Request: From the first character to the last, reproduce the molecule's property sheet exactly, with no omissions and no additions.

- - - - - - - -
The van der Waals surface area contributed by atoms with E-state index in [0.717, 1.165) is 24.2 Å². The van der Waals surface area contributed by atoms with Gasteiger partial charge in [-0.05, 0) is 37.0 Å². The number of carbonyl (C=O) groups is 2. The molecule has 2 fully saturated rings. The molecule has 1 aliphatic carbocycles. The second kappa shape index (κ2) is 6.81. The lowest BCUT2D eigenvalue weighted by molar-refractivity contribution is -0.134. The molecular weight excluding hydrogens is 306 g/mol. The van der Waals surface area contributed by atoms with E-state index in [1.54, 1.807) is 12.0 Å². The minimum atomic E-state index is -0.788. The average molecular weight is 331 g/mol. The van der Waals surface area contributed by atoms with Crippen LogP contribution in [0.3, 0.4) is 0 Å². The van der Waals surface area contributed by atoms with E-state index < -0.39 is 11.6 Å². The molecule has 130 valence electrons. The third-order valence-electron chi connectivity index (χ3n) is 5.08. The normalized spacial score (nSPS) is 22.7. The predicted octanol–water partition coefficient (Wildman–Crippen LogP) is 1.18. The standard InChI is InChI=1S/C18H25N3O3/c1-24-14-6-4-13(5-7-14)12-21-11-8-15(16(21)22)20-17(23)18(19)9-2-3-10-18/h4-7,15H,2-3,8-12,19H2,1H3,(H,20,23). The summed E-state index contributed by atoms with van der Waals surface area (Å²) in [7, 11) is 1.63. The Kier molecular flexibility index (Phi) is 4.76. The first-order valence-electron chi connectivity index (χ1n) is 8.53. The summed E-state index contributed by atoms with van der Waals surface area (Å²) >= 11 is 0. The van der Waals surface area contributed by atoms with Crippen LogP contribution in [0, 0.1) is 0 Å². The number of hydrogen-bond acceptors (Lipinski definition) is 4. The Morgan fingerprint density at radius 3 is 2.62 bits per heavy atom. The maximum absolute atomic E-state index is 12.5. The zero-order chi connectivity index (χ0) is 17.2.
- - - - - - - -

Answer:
The van der Waals surface area contributed by atoms with E-state index in [0.717, 1.165) is 24.2 Å². The van der Waals surface area contributed by atoms with Gasteiger partial charge in [-0.05, 0) is 37.0 Å². The number of carbonyl (C=O) groups is 2. The molecule has 2 fully saturated rings. The molecule has 1 aliphatic carbocycles. The second kappa shape index (κ2) is 6.81. The lowest BCUT2D eigenvalue weighted by molar-refractivity contribution is -0.134. The molecular weight excluding hydrogens is 306 g/mol. The van der Waals surface area contributed by atoms with E-state index in [1.54, 1.807) is 12.0 Å². The minimum atomic E-state index is -0.788. The average molecular weight is 331 g/mol. The van der Waals surface area contributed by atoms with Crippen LogP contribution in [0.3, 0.4) is 0 Å². The van der Waals surface area contributed by atoms with E-state index < -0.39 is 11.6 Å². The molecule has 130 valence electrons. The third-order valence-electron chi connectivity index (χ3n) is 5.08. The normalized spacial score (nSPS) is 22.7. The predicted octanol–water partition coefficient (Wildman–Crippen LogP) is 1.18. The standard InChI is InChI=1S/C18H25N3O3/c1-24-14-6-4-13(5-7-14)12-21-11-8-15(16(21)22)20-17(23)18(19)9-2-3-10-18/h4-7,15H,2-3,8-12,19H2,1H3,(H,20,23). The summed E-state index contributed by atoms with van der Waals surface area (Å²) in [7, 11) is 1.63. The Kier molecular flexibility index (Phi) is 4.76. The first-order valence-electron chi connectivity index (χ1n) is 8.53. The summed E-state index contributed by atoms with van der Waals surface area (Å²) >= 11 is 0. The van der Waals surface area contributed by atoms with Crippen LogP contribution in [0, 0.1) is 0 Å². The number of hydrogen-bond acceptors (Lipinski definition) is 4. The Morgan fingerprint density at radius 3 is 2.62 bits per heavy atom. The maximum absolute atomic E-state index is 12.5. The zero-order chi connectivity index (χ0) is 17.2.